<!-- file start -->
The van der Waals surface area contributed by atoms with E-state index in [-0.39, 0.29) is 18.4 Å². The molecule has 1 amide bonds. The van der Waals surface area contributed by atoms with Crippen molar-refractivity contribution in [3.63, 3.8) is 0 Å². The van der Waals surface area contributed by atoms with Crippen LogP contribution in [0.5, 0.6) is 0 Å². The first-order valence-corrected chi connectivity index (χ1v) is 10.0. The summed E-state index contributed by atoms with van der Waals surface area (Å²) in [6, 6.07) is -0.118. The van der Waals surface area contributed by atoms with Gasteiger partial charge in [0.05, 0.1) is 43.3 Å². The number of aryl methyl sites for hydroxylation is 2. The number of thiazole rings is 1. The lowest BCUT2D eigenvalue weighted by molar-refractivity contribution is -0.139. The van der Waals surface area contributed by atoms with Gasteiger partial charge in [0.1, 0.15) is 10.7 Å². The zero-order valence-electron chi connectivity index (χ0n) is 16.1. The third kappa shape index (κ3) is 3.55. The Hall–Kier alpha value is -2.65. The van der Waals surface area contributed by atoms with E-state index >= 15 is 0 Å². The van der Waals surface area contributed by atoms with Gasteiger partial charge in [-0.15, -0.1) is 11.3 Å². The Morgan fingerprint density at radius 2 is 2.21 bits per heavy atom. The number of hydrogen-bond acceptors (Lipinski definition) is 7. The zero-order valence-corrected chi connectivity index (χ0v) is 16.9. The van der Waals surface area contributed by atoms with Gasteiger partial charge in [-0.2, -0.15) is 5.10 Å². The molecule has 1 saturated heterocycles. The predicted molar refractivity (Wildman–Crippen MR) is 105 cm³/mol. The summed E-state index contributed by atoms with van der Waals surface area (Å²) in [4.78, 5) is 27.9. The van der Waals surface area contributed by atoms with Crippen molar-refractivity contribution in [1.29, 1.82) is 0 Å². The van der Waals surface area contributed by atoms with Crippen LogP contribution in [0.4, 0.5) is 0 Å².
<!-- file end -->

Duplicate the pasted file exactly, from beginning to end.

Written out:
The van der Waals surface area contributed by atoms with E-state index in [-0.39, 0.29) is 18.4 Å². The molecule has 1 amide bonds. The van der Waals surface area contributed by atoms with Crippen molar-refractivity contribution in [3.63, 3.8) is 0 Å². The van der Waals surface area contributed by atoms with Crippen LogP contribution in [0.5, 0.6) is 0 Å². The first-order valence-corrected chi connectivity index (χ1v) is 10.0. The summed E-state index contributed by atoms with van der Waals surface area (Å²) in [6, 6.07) is -0.118. The van der Waals surface area contributed by atoms with Gasteiger partial charge in [0.05, 0.1) is 43.3 Å². The number of aryl methyl sites for hydroxylation is 2. The number of thiazole rings is 1. The lowest BCUT2D eigenvalue weighted by molar-refractivity contribution is -0.139. The van der Waals surface area contributed by atoms with Gasteiger partial charge in [0.1, 0.15) is 10.7 Å². The zero-order valence-electron chi connectivity index (χ0n) is 16.1. The third kappa shape index (κ3) is 3.55. The Hall–Kier alpha value is -2.65. The van der Waals surface area contributed by atoms with E-state index >= 15 is 0 Å². The van der Waals surface area contributed by atoms with Gasteiger partial charge in [-0.15, -0.1) is 11.3 Å². The Morgan fingerprint density at radius 2 is 2.21 bits per heavy atom. The number of hydrogen-bond acceptors (Lipinski definition) is 7. The zero-order valence-corrected chi connectivity index (χ0v) is 16.9. The van der Waals surface area contributed by atoms with Gasteiger partial charge in [-0.2, -0.15) is 5.10 Å². The molecule has 1 saturated heterocycles. The predicted molar refractivity (Wildman–Crippen MR) is 105 cm³/mol. The summed E-state index contributed by atoms with van der Waals surface area (Å²) in [4.78, 5) is 27.9. The van der Waals surface area contributed by atoms with Crippen molar-refractivity contribution in [1.29, 1.82) is 0 Å². The van der Waals surface area contributed by atoms with Crippen LogP contribution in [0.4, 0.5) is 0 Å².